August 25, 2014

Carry One Another's Burdens

Rule of Benedict Rule Reflection
M. Rebecca

Who will dwell in his tent and rest on his holy mountain?  Benedict’s answer comes from Ps 14 which is our next verses…Vs 25-27: “He says, ‘The one who enters without stain and practice righteousness.  The one who speaks truth in the heart and does not commit deceit with the tongue.  The one who does no evil to a neighbor or allows dishonor against a neighbor.’”

Therodoret of Cyrus in his commentary on Psalm 14 (which is where this verse comes from) points out that there is an order to these directives.  Speak first the truth in the heart, then with the tongue, and then in actions.  All righteousness begins in the heart and so striving for purity of heart is necessary in our seeking goodness.  He says the place to begin is the heart but it cannot stop there, in desire and longing, but must be brought to completion by concrete acts towards our neighbor.   Who could be a better model of this than Our Blessed Mother?  Mary was a woman “w/o stain and who practiced righteousness, speaking truth in the heart”.   We will celebrate in 2 days her Assumption into heaven.  She maintained a purity of heart by pondering on the Word in lectio and allowing it to soak into her heart.  Here is our model.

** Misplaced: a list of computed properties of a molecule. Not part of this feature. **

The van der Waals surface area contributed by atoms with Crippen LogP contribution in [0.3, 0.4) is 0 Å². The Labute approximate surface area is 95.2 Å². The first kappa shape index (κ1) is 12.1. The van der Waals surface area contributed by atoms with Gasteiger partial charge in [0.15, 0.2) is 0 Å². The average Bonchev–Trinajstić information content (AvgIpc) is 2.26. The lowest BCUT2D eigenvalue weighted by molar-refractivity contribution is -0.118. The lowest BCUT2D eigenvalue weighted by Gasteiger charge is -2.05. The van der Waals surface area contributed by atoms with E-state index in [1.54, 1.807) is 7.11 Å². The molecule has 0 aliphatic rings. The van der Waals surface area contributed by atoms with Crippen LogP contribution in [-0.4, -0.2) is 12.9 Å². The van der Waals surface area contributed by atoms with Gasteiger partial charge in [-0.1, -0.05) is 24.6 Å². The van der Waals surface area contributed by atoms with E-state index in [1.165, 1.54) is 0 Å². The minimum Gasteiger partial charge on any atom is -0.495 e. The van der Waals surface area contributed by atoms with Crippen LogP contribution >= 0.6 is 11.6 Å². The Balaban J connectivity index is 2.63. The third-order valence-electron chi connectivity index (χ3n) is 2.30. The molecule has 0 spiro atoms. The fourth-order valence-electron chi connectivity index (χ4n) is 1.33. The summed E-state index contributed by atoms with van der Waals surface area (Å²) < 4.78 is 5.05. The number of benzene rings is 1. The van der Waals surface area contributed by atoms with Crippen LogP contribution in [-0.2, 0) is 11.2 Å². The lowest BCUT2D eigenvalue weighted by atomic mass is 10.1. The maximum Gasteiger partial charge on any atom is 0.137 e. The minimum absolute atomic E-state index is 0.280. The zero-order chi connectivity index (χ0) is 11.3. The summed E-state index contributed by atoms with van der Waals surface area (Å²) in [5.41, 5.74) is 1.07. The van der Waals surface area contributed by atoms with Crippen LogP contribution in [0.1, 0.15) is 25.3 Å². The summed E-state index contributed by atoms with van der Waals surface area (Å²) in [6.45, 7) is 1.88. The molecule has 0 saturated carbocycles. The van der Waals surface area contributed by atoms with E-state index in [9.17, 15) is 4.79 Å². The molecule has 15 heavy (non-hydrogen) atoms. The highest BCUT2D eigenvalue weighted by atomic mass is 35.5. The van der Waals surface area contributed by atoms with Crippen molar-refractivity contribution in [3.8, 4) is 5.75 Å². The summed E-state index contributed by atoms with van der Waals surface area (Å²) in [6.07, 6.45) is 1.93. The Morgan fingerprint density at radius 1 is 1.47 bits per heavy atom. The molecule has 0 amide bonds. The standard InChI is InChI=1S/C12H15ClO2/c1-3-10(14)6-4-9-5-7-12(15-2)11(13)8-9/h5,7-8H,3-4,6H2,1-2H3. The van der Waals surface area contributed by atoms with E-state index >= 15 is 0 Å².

Something from our Vigil reading last month for Blessed Joseph Cassant has stayed with me.  It said that in order to help people grow in holiness and their love of God we should promote each other’s strengths and not attack their weaknesses…to build up goodness rather than tear out faults.  This gentleness grows from an understanding of our own weaknesses and strengths as well as a deep experience of God’s loving mercy in our lives.

Isaac of Stella in his 31st sermon explains it well and so I will let him speak:  “Why my brethren, are we so little concerned with finding opportunities to advance each other’s salvation, responding to greater need with greater help and bearing each other’s burdens? This is what St Paul advised:  ‘Bear one another’s burdens and so fulfill the law of Christ’ – or, again, ‘forbearing each other in love’. For that is most definitely the law of Christ”.